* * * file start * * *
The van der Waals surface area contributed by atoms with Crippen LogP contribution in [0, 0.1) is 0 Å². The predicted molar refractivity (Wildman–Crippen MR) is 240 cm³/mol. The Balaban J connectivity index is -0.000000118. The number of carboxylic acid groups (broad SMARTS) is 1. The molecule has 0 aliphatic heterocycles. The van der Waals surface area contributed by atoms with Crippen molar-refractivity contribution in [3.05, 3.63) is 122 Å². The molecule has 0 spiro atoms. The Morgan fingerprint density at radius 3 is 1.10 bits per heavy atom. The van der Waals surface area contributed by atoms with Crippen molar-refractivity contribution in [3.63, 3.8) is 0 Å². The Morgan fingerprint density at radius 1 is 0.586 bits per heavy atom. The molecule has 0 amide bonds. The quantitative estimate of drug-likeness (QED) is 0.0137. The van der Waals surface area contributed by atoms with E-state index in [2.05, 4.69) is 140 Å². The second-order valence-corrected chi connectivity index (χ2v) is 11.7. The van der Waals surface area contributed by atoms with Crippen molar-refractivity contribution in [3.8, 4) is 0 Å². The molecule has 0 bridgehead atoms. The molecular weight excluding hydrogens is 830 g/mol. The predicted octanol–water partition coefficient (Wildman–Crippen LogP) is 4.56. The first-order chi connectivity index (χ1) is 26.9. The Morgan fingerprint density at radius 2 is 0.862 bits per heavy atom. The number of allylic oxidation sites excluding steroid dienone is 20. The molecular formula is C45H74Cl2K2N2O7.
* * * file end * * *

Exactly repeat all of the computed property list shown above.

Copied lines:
The van der Waals surface area contributed by atoms with Crippen LogP contribution in [0, 0.1) is 0 Å². The predicted molar refractivity (Wildman–Crippen MR) is 240 cm³/mol. The Balaban J connectivity index is -0.000000118. The number of carboxylic acid groups (broad SMARTS) is 1. The molecule has 0 aliphatic heterocycles. The van der Waals surface area contributed by atoms with Crippen molar-refractivity contribution in [3.05, 3.63) is 122 Å². The molecule has 0 spiro atoms. The Morgan fingerprint density at radius 3 is 1.10 bits per heavy atom. The van der Waals surface area contributed by atoms with Crippen molar-refractivity contribution in [3.63, 3.8) is 0 Å². The Morgan fingerprint density at radius 1 is 0.586 bits per heavy atom. The molecule has 0 amide bonds. The quantitative estimate of drug-likeness (QED) is 0.0137. The van der Waals surface area contributed by atoms with E-state index in [2.05, 4.69) is 140 Å². The second-order valence-corrected chi connectivity index (χ2v) is 11.7. The van der Waals surface area contributed by atoms with Crippen molar-refractivity contribution in [3.8, 4) is 0 Å². The molecule has 0 bridgehead atoms. The molecular weight excluding hydrogens is 830 g/mol. The predicted octanol–water partition coefficient (Wildman–Crippen LogP) is 4.56. The first-order chi connectivity index (χ1) is 26.9. The Morgan fingerprint density at radius 2 is 0.862 bits per heavy atom. The number of allylic oxidation sites excluding steroid dienone is 20. The molecular formula is C45H74Cl2K2N2O7.